Sometimes music can feel like its all been done before, so its great to come across something that is such a unique, confident musical statement that you don’t quite know what it is.
Transitive Cycles seems to be part spiritual jazz, part fusion, part world music, part exploratory sound design, part electro acoustic experimentation, part put it in the blender and shred it all up. Because that’s probably the point, it’s all happening at once. This is no homage for trainspotters, rather it’s a mutt, – a beautiful ugly soup that incorporates all of the above and then more.
Barney McAll is a Melbourne musician (predominantly piano and keys) who has worked with some of the jazz greats, like Gary Bartz, Fred Wesley and the JB’s, Billy Harper and Roy Ayers amongst numerous others.
I hear everything from Tortoise to Gamelan music on this album, Sun Ra to South East Asian gong music. It’s wild and totally unexpected – probably due to the strength of the players (all amazing forward thinking musicians in their own right) and the ridiculous diversity of instruments.
In fact lineup and instrumentation should wet your appetite alone:
Barney McAll – Rhodes, Chucky (self-made Instrument), Bulbul Tarang, Federation Bells
Julien Wilson – Tenor Sax, Bass Clarinet
Adrian Sherriff – Trombone, Moog Taurus, Shakuhachi Flute, Buchla Music Easel, Bata Drums
Steve Magnusson – Moog Guitar
Leigh Fisher – Drums, Modular Synthesis
Jordan Tarento – Acoustic Bass
It feels partly improvised, though there are also definitely highly composed parts where the band just coalesce together into a blissful pre arrangement. Possibly the biggest surprise is that it comes from a live performance at the Melbourne International Jazz Festival in 2018, from a free show at Federation Bells, Birrarung Marr. It actually stems from a commission to use the bells and they’re integral to much of the music here – and they sound incredible – pushing the music into the realm of that incredible MPS Jazz Meets World series, yet again, that’s been done before, so instead McAll takes it somewhere else. There are extended trombone solos, Moog guitar, and throughout the bells just ring away. The dynamics build and fall, there’s texture and density and then just a few instruments stretching out. The control, the momentum, the arrangements – it’s nothing short of sublime. McAll integrates the bells better than any other artist I’ve heard with a similar commission. It’s the heart and soul of this music, but also a launching pad for these incredible musicians.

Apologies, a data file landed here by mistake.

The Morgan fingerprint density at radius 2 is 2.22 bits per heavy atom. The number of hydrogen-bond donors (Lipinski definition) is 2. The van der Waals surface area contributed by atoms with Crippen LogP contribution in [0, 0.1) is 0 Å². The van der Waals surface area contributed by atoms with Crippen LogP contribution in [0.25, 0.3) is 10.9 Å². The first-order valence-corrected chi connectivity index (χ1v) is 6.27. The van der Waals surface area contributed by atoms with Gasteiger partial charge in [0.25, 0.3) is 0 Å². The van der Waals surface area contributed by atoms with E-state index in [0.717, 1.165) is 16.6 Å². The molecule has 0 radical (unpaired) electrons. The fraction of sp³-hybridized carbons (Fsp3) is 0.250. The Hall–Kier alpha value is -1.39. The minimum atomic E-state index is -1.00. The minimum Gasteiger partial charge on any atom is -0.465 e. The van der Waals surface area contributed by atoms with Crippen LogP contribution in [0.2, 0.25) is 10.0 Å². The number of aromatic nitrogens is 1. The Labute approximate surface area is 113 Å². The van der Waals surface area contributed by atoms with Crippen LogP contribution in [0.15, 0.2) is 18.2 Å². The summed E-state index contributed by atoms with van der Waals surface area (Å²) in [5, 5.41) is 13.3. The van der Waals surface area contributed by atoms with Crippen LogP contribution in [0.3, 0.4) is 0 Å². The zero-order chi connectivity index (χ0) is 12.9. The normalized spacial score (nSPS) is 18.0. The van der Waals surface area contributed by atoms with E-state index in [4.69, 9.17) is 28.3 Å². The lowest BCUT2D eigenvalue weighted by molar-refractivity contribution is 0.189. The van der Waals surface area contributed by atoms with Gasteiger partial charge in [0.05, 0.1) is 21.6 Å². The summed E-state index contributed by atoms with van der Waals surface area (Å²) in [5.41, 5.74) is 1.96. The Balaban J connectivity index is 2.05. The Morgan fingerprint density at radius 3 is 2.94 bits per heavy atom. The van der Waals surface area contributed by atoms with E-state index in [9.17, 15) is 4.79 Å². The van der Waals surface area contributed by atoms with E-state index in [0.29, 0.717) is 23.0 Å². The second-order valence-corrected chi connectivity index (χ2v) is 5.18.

With two songs clocking in at 20+ minutes each this is long-form music that goes through numerous suites or cycles that are nothing short of compelling. The complexity of the playing, the interplay, and the abrupt shift in dynamics are simply jaw dropping. This is a landmark jazz album – if indeed it is jazz.